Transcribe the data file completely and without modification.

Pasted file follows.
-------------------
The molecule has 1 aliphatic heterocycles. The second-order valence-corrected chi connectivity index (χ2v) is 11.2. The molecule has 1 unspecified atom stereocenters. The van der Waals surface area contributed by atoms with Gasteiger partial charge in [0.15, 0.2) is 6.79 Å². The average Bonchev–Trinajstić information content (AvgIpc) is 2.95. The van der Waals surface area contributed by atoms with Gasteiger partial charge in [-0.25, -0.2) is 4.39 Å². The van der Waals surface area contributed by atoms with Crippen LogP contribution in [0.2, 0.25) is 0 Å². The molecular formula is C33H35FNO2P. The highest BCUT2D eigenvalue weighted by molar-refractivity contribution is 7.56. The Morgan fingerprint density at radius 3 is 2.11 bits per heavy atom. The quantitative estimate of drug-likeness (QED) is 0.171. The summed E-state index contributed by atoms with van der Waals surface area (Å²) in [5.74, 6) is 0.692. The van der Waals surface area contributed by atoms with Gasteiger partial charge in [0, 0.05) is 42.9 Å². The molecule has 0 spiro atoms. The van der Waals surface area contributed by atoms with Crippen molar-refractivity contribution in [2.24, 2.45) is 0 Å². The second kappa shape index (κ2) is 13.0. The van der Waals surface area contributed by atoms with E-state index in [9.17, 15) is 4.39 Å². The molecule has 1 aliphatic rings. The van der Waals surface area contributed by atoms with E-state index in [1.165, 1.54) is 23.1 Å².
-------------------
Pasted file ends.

The molecule has 1 aliphatic heterocycles. The second-order valence-corrected chi connectivity index (χ2v) is 11.2. The molecule has 1 unspecified atom stereocenters. The van der Waals surface area contributed by atoms with Gasteiger partial charge in [0.15, 0.2) is 6.79 Å². The average Bonchev–Trinajstić information content (AvgIpc) is 2.95. The van der Waals surface area contributed by atoms with Gasteiger partial charge in [-0.25, -0.2) is 4.39 Å². The van der Waals surface area contributed by atoms with Crippen LogP contribution in [0.2, 0.25) is 0 Å². The molecular formula is C33H35FNO2P. The highest BCUT2D eigenvalue weighted by molar-refractivity contribution is 7.56. The Morgan fingerprint density at radius 3 is 2.11 bits per heavy atom. The quantitative estimate of drug-likeness (QED) is 0.171. The summed E-state index contributed by atoms with van der Waals surface area (Å²) in [5.74, 6) is 0.692. The van der Waals surface area contributed by atoms with Gasteiger partial charge in [0, 0.05) is 42.9 Å². The molecule has 0 spiro atoms. The van der Waals surface area contributed by atoms with Crippen molar-refractivity contribution in [2.24, 2.45) is 0 Å². The second kappa shape index (κ2) is 13.0. The van der Waals surface area contributed by atoms with E-state index in [9.17, 15) is 4.39 Å². The molecule has 1 aliphatic rings. The van der Waals surface area contributed by atoms with E-state index in [1.165, 1.54) is 23.1 Å².